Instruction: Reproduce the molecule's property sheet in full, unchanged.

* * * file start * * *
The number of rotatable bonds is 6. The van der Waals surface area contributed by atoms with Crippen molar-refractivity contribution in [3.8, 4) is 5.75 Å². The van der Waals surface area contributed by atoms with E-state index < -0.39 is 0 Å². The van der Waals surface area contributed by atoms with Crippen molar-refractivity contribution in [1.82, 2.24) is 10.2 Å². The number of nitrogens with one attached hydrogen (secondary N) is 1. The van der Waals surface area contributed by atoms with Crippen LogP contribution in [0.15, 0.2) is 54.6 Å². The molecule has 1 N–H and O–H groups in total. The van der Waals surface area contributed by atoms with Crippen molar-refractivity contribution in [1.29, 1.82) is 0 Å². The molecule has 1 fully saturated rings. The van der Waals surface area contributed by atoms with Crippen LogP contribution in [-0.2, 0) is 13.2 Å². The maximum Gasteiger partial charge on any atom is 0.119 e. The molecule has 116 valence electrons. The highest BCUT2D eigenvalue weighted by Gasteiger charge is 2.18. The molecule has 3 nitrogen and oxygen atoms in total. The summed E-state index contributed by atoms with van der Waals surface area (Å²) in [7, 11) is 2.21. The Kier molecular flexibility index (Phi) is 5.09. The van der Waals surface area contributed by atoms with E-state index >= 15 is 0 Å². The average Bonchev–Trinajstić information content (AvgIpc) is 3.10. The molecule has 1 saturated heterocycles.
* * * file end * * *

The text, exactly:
The number of rotatable bonds is 6. The van der Waals surface area contributed by atoms with Crippen molar-refractivity contribution in [3.8, 4) is 5.75 Å². The van der Waals surface area contributed by atoms with E-state index < -0.39 is 0 Å². The van der Waals surface area contributed by atoms with Crippen molar-refractivity contribution in [1.82, 2.24) is 10.2 Å². The number of nitrogens with one attached hydrogen (secondary N) is 1. The van der Waals surface area contributed by atoms with Crippen LogP contribution in [0.15, 0.2) is 54.6 Å². The molecule has 1 N–H and O–H groups in total. The van der Waals surface area contributed by atoms with Crippen molar-refractivity contribution in [1.29, 1.82) is 0 Å². The molecule has 1 fully saturated rings. The van der Waals surface area contributed by atoms with Crippen LogP contribution in [-0.2, 0) is 13.2 Å². The maximum Gasteiger partial charge on any atom is 0.119 e. The molecule has 116 valence electrons. The highest BCUT2D eigenvalue weighted by Gasteiger charge is 2.18. The molecule has 3 nitrogen and oxygen atoms in total. The summed E-state index contributed by atoms with van der Waals surface area (Å²) in [7, 11) is 2.21. The Kier molecular flexibility index (Phi) is 5.09. The van der Waals surface area contributed by atoms with E-state index >= 15 is 0 Å². The average Bonchev–Trinajstić information content (AvgIpc) is 3.10. The molecule has 1 saturated heterocycles.